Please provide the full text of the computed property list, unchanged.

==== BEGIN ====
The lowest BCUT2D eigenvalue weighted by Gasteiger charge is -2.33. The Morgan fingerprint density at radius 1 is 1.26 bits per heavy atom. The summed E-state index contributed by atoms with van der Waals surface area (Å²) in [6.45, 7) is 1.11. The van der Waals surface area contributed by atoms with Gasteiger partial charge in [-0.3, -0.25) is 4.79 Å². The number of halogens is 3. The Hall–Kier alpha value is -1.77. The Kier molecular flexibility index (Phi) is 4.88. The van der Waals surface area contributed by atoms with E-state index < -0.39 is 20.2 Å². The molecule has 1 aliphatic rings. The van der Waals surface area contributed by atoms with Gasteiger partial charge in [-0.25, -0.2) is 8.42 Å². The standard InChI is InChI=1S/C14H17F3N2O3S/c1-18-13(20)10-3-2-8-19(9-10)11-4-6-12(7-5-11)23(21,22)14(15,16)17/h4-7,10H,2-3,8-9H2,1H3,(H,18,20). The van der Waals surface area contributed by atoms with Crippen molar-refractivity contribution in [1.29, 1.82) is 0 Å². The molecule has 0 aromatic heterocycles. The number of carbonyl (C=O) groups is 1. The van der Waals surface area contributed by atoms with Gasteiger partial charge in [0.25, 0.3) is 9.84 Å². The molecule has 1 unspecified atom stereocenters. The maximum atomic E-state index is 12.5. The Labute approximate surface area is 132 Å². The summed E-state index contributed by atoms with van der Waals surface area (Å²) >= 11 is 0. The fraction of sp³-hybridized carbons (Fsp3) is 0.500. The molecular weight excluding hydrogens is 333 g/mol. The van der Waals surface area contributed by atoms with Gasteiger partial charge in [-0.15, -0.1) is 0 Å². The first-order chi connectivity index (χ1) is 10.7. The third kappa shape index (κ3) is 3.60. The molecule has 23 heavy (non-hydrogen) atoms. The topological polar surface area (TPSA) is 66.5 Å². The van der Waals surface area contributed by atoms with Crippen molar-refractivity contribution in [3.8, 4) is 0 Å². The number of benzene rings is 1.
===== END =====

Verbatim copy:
The lowest BCUT2D eigenvalue weighted by Gasteiger charge is -2.33. The Morgan fingerprint density at radius 1 is 1.26 bits per heavy atom. The summed E-state index contributed by atoms with van der Waals surface area (Å²) in [6.45, 7) is 1.11. The van der Waals surface area contributed by atoms with Gasteiger partial charge in [-0.3, -0.25) is 4.79 Å². The number of halogens is 3. The Hall–Kier alpha value is -1.77. The Kier molecular flexibility index (Phi) is 4.88. The van der Waals surface area contributed by atoms with E-state index < -0.39 is 20.2 Å². The molecule has 1 aliphatic rings. The van der Waals surface area contributed by atoms with Gasteiger partial charge in [-0.25, -0.2) is 8.42 Å². The standard InChI is InChI=1S/C14H17F3N2O3S/c1-18-13(20)10-3-2-8-19(9-10)11-4-6-12(7-5-11)23(21,22)14(15,16)17/h4-7,10H,2-3,8-9H2,1H3,(H,18,20). The van der Waals surface area contributed by atoms with Crippen molar-refractivity contribution in [1.29, 1.82) is 0 Å². The molecule has 0 aromatic heterocycles. The number of carbonyl (C=O) groups is 1. The van der Waals surface area contributed by atoms with Gasteiger partial charge in [0.25, 0.3) is 9.84 Å². The molecule has 1 unspecified atom stereocenters. The maximum atomic E-state index is 12.5. The Labute approximate surface area is 132 Å². The summed E-state index contributed by atoms with van der Waals surface area (Å²) >= 11 is 0. The fraction of sp³-hybridized carbons (Fsp3) is 0.500. The molecular weight excluding hydrogens is 333 g/mol. The van der Waals surface area contributed by atoms with Gasteiger partial charge in [-0.15, -0.1) is 0 Å². The first-order chi connectivity index (χ1) is 10.7. The third kappa shape index (κ3) is 3.60. The molecule has 23 heavy (non-hydrogen) atoms. The topological polar surface area (TPSA) is 66.5 Å². The van der Waals surface area contributed by atoms with Crippen molar-refractivity contribution in [3.8, 4) is 0 Å². The number of benzene rings is 1.